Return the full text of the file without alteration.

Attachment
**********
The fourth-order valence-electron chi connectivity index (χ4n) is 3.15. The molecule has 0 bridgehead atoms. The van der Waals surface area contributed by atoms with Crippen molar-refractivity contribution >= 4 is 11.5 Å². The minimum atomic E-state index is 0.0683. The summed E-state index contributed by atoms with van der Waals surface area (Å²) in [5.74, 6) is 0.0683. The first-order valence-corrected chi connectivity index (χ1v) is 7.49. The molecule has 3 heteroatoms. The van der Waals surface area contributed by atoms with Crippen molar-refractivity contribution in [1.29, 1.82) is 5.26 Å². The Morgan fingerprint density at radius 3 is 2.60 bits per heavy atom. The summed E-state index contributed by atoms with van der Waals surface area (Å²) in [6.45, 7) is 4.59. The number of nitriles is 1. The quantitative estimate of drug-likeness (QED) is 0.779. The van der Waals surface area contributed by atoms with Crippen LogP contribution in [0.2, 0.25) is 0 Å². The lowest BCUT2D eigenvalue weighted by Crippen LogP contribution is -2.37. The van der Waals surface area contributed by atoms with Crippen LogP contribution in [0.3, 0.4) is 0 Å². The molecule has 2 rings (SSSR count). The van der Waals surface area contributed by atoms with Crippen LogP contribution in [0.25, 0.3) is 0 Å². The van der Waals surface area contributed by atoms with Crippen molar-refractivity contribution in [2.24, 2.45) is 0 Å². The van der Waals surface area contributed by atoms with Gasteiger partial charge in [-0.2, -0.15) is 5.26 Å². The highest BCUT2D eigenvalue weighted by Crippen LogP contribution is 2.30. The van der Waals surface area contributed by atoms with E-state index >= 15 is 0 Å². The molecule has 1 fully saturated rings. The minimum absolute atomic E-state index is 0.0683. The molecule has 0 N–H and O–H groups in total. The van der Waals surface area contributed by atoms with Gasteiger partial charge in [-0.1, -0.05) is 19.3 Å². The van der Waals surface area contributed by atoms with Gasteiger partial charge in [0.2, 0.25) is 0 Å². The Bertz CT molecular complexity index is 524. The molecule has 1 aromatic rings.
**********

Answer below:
The fourth-order valence-electron chi connectivity index (χ4n) is 3.15. The molecule has 0 bridgehead atoms. The van der Waals surface area contributed by atoms with Crippen molar-refractivity contribution >= 4 is 11.5 Å². The minimum atomic E-state index is 0.0683. The summed E-state index contributed by atoms with van der Waals surface area (Å²) in [5.74, 6) is 0.0683. The first-order valence-corrected chi connectivity index (χ1v) is 7.49. The molecule has 3 heteroatoms. The van der Waals surface area contributed by atoms with Crippen molar-refractivity contribution in [1.29, 1.82) is 5.26 Å². The Morgan fingerprint density at radius 3 is 2.60 bits per heavy atom. The summed E-state index contributed by atoms with van der Waals surface area (Å²) in [6.45, 7) is 4.59. The number of nitriles is 1. The quantitative estimate of drug-likeness (QED) is 0.779. The van der Waals surface area contributed by atoms with Crippen LogP contribution in [0.2, 0.25) is 0 Å². The lowest BCUT2D eigenvalue weighted by Crippen LogP contribution is -2.37. The van der Waals surface area contributed by atoms with Crippen LogP contribution in [0.3, 0.4) is 0 Å². The molecule has 2 rings (SSSR count). The van der Waals surface area contributed by atoms with Crippen LogP contribution in [0.25, 0.3) is 0 Å². The van der Waals surface area contributed by atoms with Crippen molar-refractivity contribution in [2.24, 2.45) is 0 Å². The van der Waals surface area contributed by atoms with Gasteiger partial charge in [-0.2, -0.15) is 5.26 Å². The highest BCUT2D eigenvalue weighted by Crippen LogP contribution is 2.30. The van der Waals surface area contributed by atoms with E-state index >= 15 is 0 Å². The molecule has 1 fully saturated rings. The minimum absolute atomic E-state index is 0.0683. The molecule has 0 N–H and O–H groups in total. The van der Waals surface area contributed by atoms with Gasteiger partial charge in [-0.1, -0.05) is 19.3 Å². The van der Waals surface area contributed by atoms with Gasteiger partial charge in [0.2, 0.25) is 0 Å². The Bertz CT molecular complexity index is 524. The molecule has 1 aromatic rings.